“For us at Patagonia, a love of wild and beautiful places demands participation in the fight to save them, and to help reverse the steep decline in the overall environmental health of our planet. We donate our time, services and at least one percent of our sales to hundreds of grassroots environmental groups all over the world who work to help reverse the tide.
“We know that our business activity – from lighting our stores to dyeing shirts – creates pollution as a by-product. So we work steadily to reduce those harms. We use recycled polyester in many of our clothes and only organic, rather than pesticide-intensive, cotton.
“Staying true to our core values during thirty-plus years in business has helped us create a company we’re proud to run and work for. And our focus on making the best products possible has brought us success in the marketplace.”
Our Reason for Being
You see, true values come from who we really are, not what we are required to be.
We are all here at NotMyEconomics for the same reason. We want to change the way capitalism and economics works for us and for others. When we become indie capitalists, companies of one, or even COWORK Entrepreneurs, we will not need anyone to impose on us someone else’s values. We will bring them to the workplace and we will be perfectly aligned. More importantly we will be genuine and that will play well in the marketplace. Not as a ploy, but as a fact.
At the very top of the COWORK Entrepreneurs Strat Plan I list my personal values.
- I believe in people.
- There is enough wealth to go around, but it doesn’t.
- If given the opportunity, I believe every person of able body and mind can create even greater wealth for themselves, the enterprise and the common good.
- I believe doing good is good for business.
- I believe the lack of economic opportunity is the root cause of all forms of social, political, economic and environmental turmoil.
- The historic divide between business and labor has inhibited innovation, productivity and growth.
- Together we need to change the way capitalism and economics works through disruptive innovation.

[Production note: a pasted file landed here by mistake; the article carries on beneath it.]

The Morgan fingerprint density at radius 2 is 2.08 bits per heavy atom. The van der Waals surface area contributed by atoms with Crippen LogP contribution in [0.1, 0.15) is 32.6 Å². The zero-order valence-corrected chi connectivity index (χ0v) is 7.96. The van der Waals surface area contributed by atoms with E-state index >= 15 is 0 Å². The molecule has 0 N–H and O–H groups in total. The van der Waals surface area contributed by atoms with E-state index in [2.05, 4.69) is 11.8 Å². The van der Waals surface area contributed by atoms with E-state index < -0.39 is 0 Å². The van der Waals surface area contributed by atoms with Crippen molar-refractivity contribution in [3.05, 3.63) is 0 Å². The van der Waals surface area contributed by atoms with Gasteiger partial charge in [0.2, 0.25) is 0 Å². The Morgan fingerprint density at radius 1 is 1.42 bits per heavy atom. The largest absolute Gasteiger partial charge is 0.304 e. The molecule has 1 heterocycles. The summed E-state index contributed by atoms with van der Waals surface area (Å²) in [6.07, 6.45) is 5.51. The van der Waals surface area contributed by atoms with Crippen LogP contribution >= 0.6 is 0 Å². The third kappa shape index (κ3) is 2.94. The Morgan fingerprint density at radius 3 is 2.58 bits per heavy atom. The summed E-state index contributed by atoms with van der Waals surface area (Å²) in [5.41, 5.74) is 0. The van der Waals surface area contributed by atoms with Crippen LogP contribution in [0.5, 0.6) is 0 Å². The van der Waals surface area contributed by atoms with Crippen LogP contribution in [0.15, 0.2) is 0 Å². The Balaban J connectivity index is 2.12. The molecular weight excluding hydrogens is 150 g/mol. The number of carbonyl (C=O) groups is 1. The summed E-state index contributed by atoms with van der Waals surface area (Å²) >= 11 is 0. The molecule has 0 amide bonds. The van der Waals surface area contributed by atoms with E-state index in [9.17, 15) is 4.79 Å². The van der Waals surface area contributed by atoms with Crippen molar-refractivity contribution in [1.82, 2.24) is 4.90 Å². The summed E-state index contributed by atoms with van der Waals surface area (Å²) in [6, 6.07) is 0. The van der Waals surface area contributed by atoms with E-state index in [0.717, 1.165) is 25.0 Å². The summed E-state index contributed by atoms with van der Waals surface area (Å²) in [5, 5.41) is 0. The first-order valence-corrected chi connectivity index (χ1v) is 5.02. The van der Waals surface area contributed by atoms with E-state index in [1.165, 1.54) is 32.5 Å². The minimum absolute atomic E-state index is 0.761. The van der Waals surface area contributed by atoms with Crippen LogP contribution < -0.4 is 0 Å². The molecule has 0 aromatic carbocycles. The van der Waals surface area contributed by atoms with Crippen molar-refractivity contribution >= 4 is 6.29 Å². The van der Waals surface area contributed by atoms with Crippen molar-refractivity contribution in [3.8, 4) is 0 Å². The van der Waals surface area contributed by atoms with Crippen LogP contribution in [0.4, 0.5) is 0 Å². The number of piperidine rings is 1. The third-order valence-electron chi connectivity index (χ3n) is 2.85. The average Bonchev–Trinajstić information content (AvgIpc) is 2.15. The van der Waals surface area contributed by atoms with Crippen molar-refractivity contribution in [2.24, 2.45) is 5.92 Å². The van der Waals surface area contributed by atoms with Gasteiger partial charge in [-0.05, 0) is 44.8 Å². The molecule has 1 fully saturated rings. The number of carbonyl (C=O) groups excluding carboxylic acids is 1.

I’m betting my values are among your values too. If so, we are destined for great things.
At the conclusion of a six year research project at the Stanford University Graduate School of Business, James C. Collins and Jerry I. Porras published the book Built to Last: Successful Habits of Visionary Companies.
In it they compared each of 18 truly exceptional and long-lasting companies with one of their top competitors. During the course of the study they asked:
“What makes the truly exceptional companies different from the comparison companies and what were the common practices these enduringly great companies followed throughout their histories?”
The following statements summarize the findings:
- “In nearly all cases (of visionary companies) we found evidence of a core ideology that existed not merely as words but as a shaping force.”
- Although profit is consistently a value in all visionary companies, profit maximization does not rule. They pursue their ideological aims profitably.
- “In a visionary company, the core values need no rational or external justification. Nor do they sway with the trends and fads of the day. Nor even do they shift in response to changing market conditions.
The study showed that values are logically the cause of success and that the type and strengths of relationships are the direct effects wherever genuine relationships occur.
That could be no clearer than in our socially responsible, self-managed, profit-sharing system, the purpose of NME and the disruptively innovative organizational model we are all adopting for our own enterprises, whether as solopreneurs, companies of one or COWORK Entrepreneurs.
An agile business should always be ready to change. But never change your values.
Dig deep in your soul for your true values as well as those who will work with you before you commit those values to your personal strategic plan. They will serve you and your customers well.
Please move on to the next essay
Personal Mission/Your Elevator Speech